Rigorous Institution – Cainsmarsh Review

Release date: May 8, 2022. Label: Black Water Records.
Portland’s Rigorous Institution first hit my radar via the ever impressive efforts of Last Rites’ alum Craig Hayes and his dauntless study of all things crust, grind, punk, D-beat, et cetera In Crust We Trust, a feature we were very lucky to have under our roof from 2019 through 2020. The bad news: Craig stepped away from LR a while back to catch up on / throw a few haymakers at life, leaving us all very sad. The good news: He’s since decided to continue lionizing all that’s loud & filthy over at his recently reanimated mainstay Six Noises, making us all very glad. (Added bonus: Those familiar with In Crust We Trust will be pleased to see its format continued with the ongoing Six Noises feature Tomorrow’s Ashes, so get ready to abuse your bandcamp wishlists again.)

Right. Suffice to say, I likely would never have experienced the, um, “pleasure” of Rigorous Institution without Craig’s services, stressing an interpretation of pleasure that’s inextricably linked to the joys of having one’s head blistered into slag by a form of apocalyptic punk that’s feasibly good-hearted enough to use a human’s bountiful remains as fertilizer for some kindly PNW trees.

Exclusive tip numero uno: You can and absolutely should sidle on over to the Six Noises review of Cainsmarsh, as Craig will give you every bit of information you could ever hope to uncover regarding the record, delivered from the vantage of an individual who’s spent enough years digging through every nook of the punk scene that his skin is now literally molting into a studded Totalitär jacket. However, if you’re the sort of rotted cavedweller who simply can’t resist reading takes on troublesome racket written by fellow rotted cavedwellers who can’t help but get inspired by said racket, I offer you the following…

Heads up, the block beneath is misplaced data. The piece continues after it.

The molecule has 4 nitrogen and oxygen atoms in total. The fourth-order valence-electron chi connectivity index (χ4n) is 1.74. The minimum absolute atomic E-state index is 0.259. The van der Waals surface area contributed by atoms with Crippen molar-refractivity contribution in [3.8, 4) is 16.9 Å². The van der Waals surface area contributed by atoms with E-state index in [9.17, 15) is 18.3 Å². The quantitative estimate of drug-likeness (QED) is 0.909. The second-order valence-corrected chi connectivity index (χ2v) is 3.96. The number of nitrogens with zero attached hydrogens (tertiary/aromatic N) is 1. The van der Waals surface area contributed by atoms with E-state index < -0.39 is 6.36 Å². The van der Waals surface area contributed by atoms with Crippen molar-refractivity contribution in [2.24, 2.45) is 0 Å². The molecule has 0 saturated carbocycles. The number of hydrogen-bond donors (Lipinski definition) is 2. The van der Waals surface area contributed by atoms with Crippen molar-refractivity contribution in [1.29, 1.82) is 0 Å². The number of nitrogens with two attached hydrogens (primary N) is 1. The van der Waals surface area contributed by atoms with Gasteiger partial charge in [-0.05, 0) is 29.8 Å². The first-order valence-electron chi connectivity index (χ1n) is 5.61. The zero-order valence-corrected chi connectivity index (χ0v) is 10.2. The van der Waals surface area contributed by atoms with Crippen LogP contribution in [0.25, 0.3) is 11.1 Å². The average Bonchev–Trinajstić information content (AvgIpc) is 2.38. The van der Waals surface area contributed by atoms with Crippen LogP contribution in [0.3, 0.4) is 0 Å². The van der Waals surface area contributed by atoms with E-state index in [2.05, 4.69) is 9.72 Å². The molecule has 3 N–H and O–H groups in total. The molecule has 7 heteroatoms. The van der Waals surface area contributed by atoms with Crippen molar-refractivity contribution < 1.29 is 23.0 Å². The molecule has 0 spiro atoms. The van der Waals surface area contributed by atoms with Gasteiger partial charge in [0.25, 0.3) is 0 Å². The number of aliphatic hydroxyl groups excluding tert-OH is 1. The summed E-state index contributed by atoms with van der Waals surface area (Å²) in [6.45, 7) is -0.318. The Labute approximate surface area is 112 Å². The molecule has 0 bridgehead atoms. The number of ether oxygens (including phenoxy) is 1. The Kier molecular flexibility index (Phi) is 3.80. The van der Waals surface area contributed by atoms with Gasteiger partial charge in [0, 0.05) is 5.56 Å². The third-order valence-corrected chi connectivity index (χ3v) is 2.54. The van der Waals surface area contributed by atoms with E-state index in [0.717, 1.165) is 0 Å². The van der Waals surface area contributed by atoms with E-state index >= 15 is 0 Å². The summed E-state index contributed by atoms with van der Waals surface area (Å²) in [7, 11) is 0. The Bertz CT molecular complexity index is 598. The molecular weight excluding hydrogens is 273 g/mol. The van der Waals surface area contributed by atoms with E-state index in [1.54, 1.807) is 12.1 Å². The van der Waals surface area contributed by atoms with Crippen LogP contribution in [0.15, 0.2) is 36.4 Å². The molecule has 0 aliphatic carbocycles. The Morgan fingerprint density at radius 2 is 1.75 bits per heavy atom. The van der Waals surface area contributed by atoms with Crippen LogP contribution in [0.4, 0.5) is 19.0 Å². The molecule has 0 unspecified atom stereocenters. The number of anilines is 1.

Who is Rigorous Institution? They are a band comprised of five members: Savonarola on vocals, Squid on guitar, Shite on bass (nice), Malönezøne on drums, and The Imp on synths. However, there’s next-to-nothing to uncover regarding officially declared influences, related projects, or favorite Morty Seinfeld moments available via any sort of social media presence, so I choose to assume they happen to be grim liches reincarnated from the OG 1977 Monster Manual masquerading as humans living in Portland. I am always, and I mean always, right about such intuitions.

What is Rigorous Institution? Now here’s where things get interesting. Rigorous Institution is a punk band that conjures flashbacks to an age when caustic crust such as Amebix, Axegrinder, Deviated Instinct, et al. roamed and conquered the apocalyptic mid-to-late ‘80s hellscape. Accordingly, expect a prominent underscoring of grim atmosphere, plus the additional benefit of a form of post-industrial noise not unlike early Killing Joke painting much of the corners. The end result generates an exceedingly fiendish, sometimes slow, sometimes wildly speedy, totally smoke-choked romp that feels more fearsome than Reverend Henry Kane suddenly knocking on your basement door at 3am. Not sure if the level of ghastliness achieved here was fully intentional, but it certainly seems so, which ends up shrouding Cainsmarsh in enough of a grim metal-ness that, given a twist of a few more degrees in some unspecified direction, could land Rigorous Institution on a curious tour alongside a band such as, say, Moenen of Xezbeth. It’s still 100% punk, mind you, but let’s just say it wouldn’t be terribly surprising to see members of the band wearing a Mortuary Drape or Obsessed by Cruelty shirt on stage.